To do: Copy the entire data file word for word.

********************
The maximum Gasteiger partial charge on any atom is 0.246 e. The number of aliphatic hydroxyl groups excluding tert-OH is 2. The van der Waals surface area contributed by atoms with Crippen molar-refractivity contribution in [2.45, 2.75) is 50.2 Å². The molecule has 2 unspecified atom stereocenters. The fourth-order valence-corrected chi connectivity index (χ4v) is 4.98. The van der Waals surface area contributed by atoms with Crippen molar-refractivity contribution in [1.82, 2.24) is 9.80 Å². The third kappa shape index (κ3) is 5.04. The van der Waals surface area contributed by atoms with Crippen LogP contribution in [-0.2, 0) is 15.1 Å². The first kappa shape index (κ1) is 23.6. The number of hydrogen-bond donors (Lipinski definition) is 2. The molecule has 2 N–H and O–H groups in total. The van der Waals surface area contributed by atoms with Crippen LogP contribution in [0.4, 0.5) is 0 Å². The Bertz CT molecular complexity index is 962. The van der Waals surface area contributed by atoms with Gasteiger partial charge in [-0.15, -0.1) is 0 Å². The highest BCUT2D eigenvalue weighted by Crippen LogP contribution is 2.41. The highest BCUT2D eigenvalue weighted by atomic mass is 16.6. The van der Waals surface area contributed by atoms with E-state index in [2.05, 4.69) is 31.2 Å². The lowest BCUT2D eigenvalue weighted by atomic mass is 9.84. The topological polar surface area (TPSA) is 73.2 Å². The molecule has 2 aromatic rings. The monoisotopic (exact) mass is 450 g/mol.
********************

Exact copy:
The maximum Gasteiger partial charge on any atom is 0.246 e. The number of aliphatic hydroxyl groups excluding tert-OH is 2. The van der Waals surface area contributed by atoms with Crippen molar-refractivity contribution in [2.45, 2.75) is 50.2 Å². The molecule has 2 unspecified atom stereocenters. The fourth-order valence-corrected chi connectivity index (χ4v) is 4.98. The van der Waals surface area contributed by atoms with Crippen molar-refractivity contribution in [1.82, 2.24) is 9.80 Å². The third kappa shape index (κ3) is 5.04. The van der Waals surface area contributed by atoms with Crippen LogP contribution in [-0.2, 0) is 15.1 Å². The first kappa shape index (κ1) is 23.6. The number of hydrogen-bond donors (Lipinski definition) is 2. The molecule has 2 N–H and O–H groups in total. The van der Waals surface area contributed by atoms with Crippen LogP contribution in [0.4, 0.5) is 0 Å². The Bertz CT molecular complexity index is 962. The van der Waals surface area contributed by atoms with Gasteiger partial charge in [-0.15, -0.1) is 0 Å². The highest BCUT2D eigenvalue weighted by Crippen LogP contribution is 2.41. The highest BCUT2D eigenvalue weighted by atomic mass is 16.6. The van der Waals surface area contributed by atoms with E-state index in [2.05, 4.69) is 31.2 Å². The lowest BCUT2D eigenvalue weighted by atomic mass is 9.84. The topological polar surface area (TPSA) is 73.2 Å². The molecule has 2 aromatic rings. The monoisotopic (exact) mass is 450 g/mol.